Acute Myeloid Leukemia Survivor
Evan Handler’s Relentless Pursuit of Happiness
Many people recognize Evan Handler from his roles in "Sex and the City," "Californication," countless films and Broadway productions. But what they may not know is that he is also an acute myeloid leukemia survivor. More than 30 years after his diagnosis, he’s healthy, happy and sharing his story.
For 24-year-old Evan Handler, it was life-altering when one of the terrible things humans fear – cancer – actually happened to him. An acute myeloid leukemia (AML) diagnosis left the rising star with a monumental decision.
“Should I push forward and remain invested in life, even with no guarantee it will pay off?”
That’s exactly what he did. Evan’s physicians recommended massive doses of chemotherapy, which resulted in achieving remission. He managed the side effects of the cancer and its treatments one day at a time.
“I held on to the promise of how sweet life could be if I could outlast the illness,” he explains. “I have said many times that if I could have known everything was going to be okay afterward, the discomfort would have been endurable, simply by knowing it was temporary. Unfortunately, that’s not usually how these things occur.”
He admits it was (and sometimes still is) difficult to live freely, and happily, with the risk of recurrence hanging over his head. He meditated and tried to convince himself a cure was possible even though he’d been told it was exceedingly unlikely. He regularly endured blood tests and the fear involved in waiting for the results. Through it all, he focused on his career.
“When I was cast to take over the lead role in Neil Simon’s play Broadway Bound on Broadway, it felt like a tremendous vote of confidence from outside myself that such a success was possible. Of course, the producers didn’t know the statistics like I did, and the leukemia did recur during the run of that show.”
More chemotherapy, followed by an autologous bone marrow transplant, led to remission a second time.
Re-emerging in his late twenties, after being absent for much of the previous four years, left Evan feeling exceptionally vulnerable.
“I was play-acting the super-heroic survivor and feeling prematurely aged by what I’d been exposed to. It’s no surprise my dating life and relationships were made up of wild swings between refusal to commit and desperate cravings for a sense of safe harbor. I had 27 breakups, spread over only 10 relationships, for an average of 2.7 per,” he jokes. But he is quick to point out it’s a joke based upon facts.
Although advocacy groups today help adolescents and young adults (AYAs) navigate relevant issues such as career and relationships, Evan wasn’t aware of that type of support at the time. Even if he had been, he isn’t sure that would have been healing for him. Instead, he has found that telling his story is highly cathartic. He has released two memoirs, Time on Fire: My Comedy of Terrors, and It’s Only Temporary: The Good News and Bad News of Being Alive. He performed the first as a one-man show.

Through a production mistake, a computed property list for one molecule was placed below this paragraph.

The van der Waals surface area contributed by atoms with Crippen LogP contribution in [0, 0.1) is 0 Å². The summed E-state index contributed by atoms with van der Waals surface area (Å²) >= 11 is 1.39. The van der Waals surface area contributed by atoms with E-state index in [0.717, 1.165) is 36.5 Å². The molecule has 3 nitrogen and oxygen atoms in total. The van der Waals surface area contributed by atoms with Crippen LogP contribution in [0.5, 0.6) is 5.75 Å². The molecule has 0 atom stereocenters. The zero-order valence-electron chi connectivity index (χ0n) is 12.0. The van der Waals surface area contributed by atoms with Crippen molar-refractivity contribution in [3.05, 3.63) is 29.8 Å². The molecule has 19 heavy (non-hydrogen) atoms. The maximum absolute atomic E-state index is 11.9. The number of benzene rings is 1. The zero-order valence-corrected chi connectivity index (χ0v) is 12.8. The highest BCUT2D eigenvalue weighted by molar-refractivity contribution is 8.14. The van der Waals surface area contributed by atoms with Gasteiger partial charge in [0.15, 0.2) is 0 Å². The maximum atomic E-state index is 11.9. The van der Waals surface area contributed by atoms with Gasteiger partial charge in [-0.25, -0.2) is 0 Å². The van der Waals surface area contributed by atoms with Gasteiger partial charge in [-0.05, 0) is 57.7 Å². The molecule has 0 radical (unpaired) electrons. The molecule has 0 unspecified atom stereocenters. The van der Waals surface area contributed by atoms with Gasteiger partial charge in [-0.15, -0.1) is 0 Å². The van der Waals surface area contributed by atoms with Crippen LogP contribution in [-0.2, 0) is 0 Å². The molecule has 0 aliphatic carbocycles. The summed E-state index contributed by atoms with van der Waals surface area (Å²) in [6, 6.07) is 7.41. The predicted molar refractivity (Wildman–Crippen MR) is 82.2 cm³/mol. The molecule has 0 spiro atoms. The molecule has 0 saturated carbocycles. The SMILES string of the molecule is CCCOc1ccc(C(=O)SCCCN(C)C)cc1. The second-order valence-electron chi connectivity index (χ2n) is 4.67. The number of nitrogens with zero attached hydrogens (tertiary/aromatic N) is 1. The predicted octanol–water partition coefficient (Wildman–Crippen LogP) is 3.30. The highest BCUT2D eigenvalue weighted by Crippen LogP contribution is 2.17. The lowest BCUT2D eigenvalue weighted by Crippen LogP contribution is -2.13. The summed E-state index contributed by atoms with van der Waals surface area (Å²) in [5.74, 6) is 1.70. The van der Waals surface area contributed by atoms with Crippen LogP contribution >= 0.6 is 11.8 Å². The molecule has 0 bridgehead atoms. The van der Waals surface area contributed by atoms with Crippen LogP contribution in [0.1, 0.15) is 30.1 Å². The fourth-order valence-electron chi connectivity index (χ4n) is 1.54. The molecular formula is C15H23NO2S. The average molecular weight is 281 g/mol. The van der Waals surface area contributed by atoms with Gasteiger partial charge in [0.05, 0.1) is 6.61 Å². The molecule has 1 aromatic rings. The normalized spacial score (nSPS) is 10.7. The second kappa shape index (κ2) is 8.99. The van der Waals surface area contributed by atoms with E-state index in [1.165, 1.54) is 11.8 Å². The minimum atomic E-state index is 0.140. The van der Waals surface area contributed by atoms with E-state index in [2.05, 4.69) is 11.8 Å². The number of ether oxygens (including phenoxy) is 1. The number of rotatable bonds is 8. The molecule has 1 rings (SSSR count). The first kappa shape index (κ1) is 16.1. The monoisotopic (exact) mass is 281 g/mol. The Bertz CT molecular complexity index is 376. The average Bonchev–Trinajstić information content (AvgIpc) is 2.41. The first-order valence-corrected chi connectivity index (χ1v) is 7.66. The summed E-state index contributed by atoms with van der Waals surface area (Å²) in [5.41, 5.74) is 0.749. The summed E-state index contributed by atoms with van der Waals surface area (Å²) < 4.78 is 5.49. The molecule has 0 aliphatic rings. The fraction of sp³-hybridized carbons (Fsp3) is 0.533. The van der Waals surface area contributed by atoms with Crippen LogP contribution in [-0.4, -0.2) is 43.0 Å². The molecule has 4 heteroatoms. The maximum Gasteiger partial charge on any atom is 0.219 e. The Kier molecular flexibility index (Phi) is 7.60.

“I didn’t set out to feel better by getting things off my chest. A lot of what I wrote was put down as a conscious act of revenge because I was angry at certain parts of my experience, and I wanted to emphasize the importance of advocating for yourself. It felt highly satisfying to have the world pay attention to it.”
Evan knows from personal experience that it takes stamina and often resources to find the best care, but he believes it’s always a benefit to do so. “Never stop asking questions, and always seek additional opinions. At least,” he urges, “supplement your care with additional sources.”
He also offers this guidance to people who want to help loved ones in treatment.
“A huge fear of mine was that I’d simply fade away, unnoticed, and be forgotten. I think it’s a great idea, and very low cost, to simply relay periodic messages to let someone know they are being thought of and are missed. Asking how you can help is a great idea, too,” he adds, “so long as you’re open to being told, ’We could really use someone to go in and clean our apartment top to bottom before so-and-so is released from the hospital.’ That’s real help, and often in shorter supply than people might imagine. It’s a BAD idea to arrive at the hospital, unannounced and uninvited, because you want to demonstrate concern. That’s an invasion of privacy, no matter how generous it might feel to you.”
Evan advises, “Your greatest assets are information, endurance and relentlessness. Find capable and compassionate medical care, and surround yourself with people who will support you. Even though I was told my AML was incurable and insurmountable, I am alive and well. And, in spite of being told I was permanently and irreversibly infertile, I am the father of a fabulous, healthy, talented daughter, conceived au naturel. There is magic and there are miracles, and neither is actually necessary for success.”